Asset Allocation

The US equity bull market has just turned the ripe old age of ten. In market years, this is considered old-age. In fact, this bull market is the oldest on record using data going all the way back to 1947. The economic cycle is similarly old. Such stamina is good news for investors.

The cycle got old before it got rich, however, evidenced by the fact that this is the weakest economic expansion since WWII. Not surprisingly we now find ourselves back on assisted living from central banks. What does this mean for investors?

Old before it got rich

This US economic cycle and bull market began in the wake of the Global Financial Crisis (GFC) in 2009. The policy tool of choice post-GFC was monetary policy. The amount of liquidity pumped into the financial system by the major central banks around the world amounted to $16 trillion. This kind of stimulus was unprecedented. And yet, it generated the weakest recovery in the post WWII era.

There are many reasons for this. Among them is the rise in income and wealth inequality and the ageing of the population. Together, these two large macro trends had the effect of putting downward pressure on aggregate demand and encouraged corporates to distribute free cash flow as dividends and share buybacks rather than re-invest back into the business. Goldman Sachs, for example, estimates Apple spent $74 billion on share buybacks in 2018, 2.5 times more than it spent on capex and R&D.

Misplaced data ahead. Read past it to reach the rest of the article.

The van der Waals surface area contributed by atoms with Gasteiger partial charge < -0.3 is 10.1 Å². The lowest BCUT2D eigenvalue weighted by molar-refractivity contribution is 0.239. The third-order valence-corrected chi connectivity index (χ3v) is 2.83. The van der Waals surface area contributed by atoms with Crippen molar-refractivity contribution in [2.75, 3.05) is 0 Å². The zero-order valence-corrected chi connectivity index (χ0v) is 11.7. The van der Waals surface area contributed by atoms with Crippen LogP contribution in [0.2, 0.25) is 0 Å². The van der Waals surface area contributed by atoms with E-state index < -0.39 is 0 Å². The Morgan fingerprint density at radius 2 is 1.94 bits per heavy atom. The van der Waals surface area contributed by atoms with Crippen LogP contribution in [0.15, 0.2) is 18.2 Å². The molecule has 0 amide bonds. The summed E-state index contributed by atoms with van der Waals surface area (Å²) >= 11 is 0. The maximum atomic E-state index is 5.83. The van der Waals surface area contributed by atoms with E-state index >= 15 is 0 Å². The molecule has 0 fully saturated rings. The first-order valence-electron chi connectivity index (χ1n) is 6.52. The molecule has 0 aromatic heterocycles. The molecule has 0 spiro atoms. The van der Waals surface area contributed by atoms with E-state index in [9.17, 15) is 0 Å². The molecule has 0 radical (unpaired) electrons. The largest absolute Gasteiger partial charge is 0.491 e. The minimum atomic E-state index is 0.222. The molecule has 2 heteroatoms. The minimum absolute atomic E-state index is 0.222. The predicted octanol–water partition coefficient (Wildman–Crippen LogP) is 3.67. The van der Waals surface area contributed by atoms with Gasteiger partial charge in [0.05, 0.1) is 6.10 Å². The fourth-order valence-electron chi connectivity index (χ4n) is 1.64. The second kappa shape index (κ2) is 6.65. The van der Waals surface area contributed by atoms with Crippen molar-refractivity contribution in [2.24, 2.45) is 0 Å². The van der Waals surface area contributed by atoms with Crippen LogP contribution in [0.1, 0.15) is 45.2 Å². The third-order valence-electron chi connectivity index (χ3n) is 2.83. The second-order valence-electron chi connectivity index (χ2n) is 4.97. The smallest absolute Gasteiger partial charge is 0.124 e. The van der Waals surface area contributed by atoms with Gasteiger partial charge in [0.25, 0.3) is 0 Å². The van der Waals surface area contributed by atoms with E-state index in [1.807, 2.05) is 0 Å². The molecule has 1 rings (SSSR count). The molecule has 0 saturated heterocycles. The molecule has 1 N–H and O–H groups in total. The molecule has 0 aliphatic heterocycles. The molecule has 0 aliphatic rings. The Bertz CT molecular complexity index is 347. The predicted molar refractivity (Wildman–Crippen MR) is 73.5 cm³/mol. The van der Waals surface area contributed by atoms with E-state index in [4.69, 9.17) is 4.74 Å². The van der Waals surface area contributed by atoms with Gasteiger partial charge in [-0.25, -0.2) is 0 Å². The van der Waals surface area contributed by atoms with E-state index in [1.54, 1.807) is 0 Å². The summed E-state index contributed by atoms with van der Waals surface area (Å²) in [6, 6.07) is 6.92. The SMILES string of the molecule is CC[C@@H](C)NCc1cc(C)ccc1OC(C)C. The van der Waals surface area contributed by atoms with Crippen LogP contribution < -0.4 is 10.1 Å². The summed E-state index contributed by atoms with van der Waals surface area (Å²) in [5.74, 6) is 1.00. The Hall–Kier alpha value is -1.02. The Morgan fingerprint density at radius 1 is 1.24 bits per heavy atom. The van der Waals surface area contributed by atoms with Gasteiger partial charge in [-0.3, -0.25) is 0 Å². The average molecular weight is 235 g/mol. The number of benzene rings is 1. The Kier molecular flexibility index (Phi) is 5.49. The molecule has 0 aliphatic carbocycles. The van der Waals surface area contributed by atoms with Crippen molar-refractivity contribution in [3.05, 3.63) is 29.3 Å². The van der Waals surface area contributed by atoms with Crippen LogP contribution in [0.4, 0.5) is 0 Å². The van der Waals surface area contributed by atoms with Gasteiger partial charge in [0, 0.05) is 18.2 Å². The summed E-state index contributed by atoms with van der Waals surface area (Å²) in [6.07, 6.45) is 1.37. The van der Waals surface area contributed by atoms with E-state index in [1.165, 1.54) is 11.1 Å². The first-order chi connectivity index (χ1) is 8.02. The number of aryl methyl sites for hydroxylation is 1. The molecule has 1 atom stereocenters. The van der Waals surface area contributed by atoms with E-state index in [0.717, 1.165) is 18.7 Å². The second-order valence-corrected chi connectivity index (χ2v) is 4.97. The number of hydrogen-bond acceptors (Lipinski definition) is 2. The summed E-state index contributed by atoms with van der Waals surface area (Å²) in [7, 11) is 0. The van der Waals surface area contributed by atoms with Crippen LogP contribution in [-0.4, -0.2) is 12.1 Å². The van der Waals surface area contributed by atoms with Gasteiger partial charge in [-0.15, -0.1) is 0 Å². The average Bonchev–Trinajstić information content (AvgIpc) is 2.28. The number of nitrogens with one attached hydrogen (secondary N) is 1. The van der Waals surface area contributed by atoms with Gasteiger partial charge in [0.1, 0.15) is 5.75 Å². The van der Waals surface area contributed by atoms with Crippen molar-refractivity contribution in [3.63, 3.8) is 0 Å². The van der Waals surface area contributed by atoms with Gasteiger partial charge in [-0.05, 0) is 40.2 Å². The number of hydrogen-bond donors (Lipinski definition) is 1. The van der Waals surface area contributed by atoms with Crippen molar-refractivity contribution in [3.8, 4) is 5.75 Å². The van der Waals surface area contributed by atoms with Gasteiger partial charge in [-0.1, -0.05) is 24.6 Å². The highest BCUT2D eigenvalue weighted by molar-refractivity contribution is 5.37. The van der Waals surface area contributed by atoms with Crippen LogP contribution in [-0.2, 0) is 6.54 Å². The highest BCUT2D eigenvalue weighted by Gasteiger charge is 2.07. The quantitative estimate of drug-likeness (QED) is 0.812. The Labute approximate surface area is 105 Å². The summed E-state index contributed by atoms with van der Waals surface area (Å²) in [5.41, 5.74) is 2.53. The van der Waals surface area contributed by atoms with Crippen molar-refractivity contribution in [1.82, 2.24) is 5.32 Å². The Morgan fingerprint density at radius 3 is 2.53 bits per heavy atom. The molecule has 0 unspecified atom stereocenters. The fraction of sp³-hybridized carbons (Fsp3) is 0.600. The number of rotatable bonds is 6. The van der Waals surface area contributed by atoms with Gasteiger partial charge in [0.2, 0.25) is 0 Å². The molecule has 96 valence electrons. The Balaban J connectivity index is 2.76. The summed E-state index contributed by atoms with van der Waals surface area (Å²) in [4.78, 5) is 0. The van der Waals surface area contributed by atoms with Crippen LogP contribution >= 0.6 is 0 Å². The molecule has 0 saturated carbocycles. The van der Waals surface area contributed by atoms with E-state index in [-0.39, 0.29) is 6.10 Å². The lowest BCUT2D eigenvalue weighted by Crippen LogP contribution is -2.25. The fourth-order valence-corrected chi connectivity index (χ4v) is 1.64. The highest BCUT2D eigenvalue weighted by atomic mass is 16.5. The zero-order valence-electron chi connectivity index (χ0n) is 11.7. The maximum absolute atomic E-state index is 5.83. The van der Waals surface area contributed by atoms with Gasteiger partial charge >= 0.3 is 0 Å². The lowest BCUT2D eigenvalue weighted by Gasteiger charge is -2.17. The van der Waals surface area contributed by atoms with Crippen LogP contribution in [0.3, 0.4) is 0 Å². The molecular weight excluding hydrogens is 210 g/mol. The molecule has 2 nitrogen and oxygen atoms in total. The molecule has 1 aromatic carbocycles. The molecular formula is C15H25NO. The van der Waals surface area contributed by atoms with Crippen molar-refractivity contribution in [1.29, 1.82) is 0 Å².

The resulting decline in productivity growth has left potential growth rates, the growth rate most tied to where neutral monetary policy is, lower. The chart below shows the potential growth rate in the US has fallen from an average of 3.5% pre-GFC to 1.5% post.

Why is this important?

A lower potential growth rate means lower interest rates which means the operation of monetary policy is hampered. Official interest rates are at a record low in Australia and yet we are talking about cutting rates further. In Europe, as in Japan, where ageing demographics are more apparent, the situation is stark. Nineteen countries in Europe now have negative interest rates! The official interest rate in Japan has been under one percent since 1995. 

It also means the neutral policy rate – the rate that neither stimulates nor contracts – is lower. Neutral is a nebulous concept. It can only be indirectly observed by watching how the economic data respond to the current interest rate setting. Judging by the apparent slowing in the economic data in the US, neutral seems to be at or even a little lower than where we are now. Where we are now is just 2.5%!

For the first time in US history, a paltry 2.5% interest rate looks restrictive.

Back on assisted living

The market now finds itself older and back on assisted living from the central bank. It is becoming increasingly apparent that we are about to re-enter a world were risk premiums are artificially suppressed by central bank sponsored liquidity. This is reflected in the growing disconnect between fundamentals and sentiment drivers of the market. Equity investors are pricing in the central bank being the cushion that will save them in a correction.